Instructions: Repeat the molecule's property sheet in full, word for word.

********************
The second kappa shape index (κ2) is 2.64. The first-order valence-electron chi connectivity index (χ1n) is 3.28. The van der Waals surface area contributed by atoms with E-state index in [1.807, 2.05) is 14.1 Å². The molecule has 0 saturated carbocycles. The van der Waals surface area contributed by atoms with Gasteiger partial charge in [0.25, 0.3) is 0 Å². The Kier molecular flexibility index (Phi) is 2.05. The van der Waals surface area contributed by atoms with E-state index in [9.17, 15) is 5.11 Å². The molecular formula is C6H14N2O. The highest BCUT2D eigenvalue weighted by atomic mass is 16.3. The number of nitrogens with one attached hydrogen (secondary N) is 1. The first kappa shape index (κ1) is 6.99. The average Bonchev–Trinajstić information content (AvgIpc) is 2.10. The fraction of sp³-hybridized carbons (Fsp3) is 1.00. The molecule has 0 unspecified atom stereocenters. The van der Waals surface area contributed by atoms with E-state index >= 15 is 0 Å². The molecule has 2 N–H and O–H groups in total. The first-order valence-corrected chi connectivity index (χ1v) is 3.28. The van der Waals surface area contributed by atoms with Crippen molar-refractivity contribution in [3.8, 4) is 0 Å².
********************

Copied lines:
The second kappa shape index (κ2) is 2.64. The first-order valence-electron chi connectivity index (χ1n) is 3.28. The van der Waals surface area contributed by atoms with E-state index in [1.807, 2.05) is 14.1 Å². The molecule has 0 saturated carbocycles. The van der Waals surface area contributed by atoms with Gasteiger partial charge in [0.25, 0.3) is 0 Å². The Kier molecular flexibility index (Phi) is 2.05. The van der Waals surface area contributed by atoms with E-state index in [9.17, 15) is 5.11 Å². The molecular formula is C6H14N2O. The highest BCUT2D eigenvalue weighted by atomic mass is 16.3. The number of nitrogens with one attached hydrogen (secondary N) is 1. The first kappa shape index (κ1) is 6.99. The average Bonchev–Trinajstić information content (AvgIpc) is 2.10. The fraction of sp³-hybridized carbons (Fsp3) is 1.00. The molecule has 0 unspecified atom stereocenters. The van der Waals surface area contributed by atoms with E-state index >= 15 is 0 Å². The molecule has 2 N–H and O–H groups in total. The first-order valence-corrected chi connectivity index (χ1v) is 3.28. The van der Waals surface area contributed by atoms with Crippen molar-refractivity contribution in [3.8, 4) is 0 Å².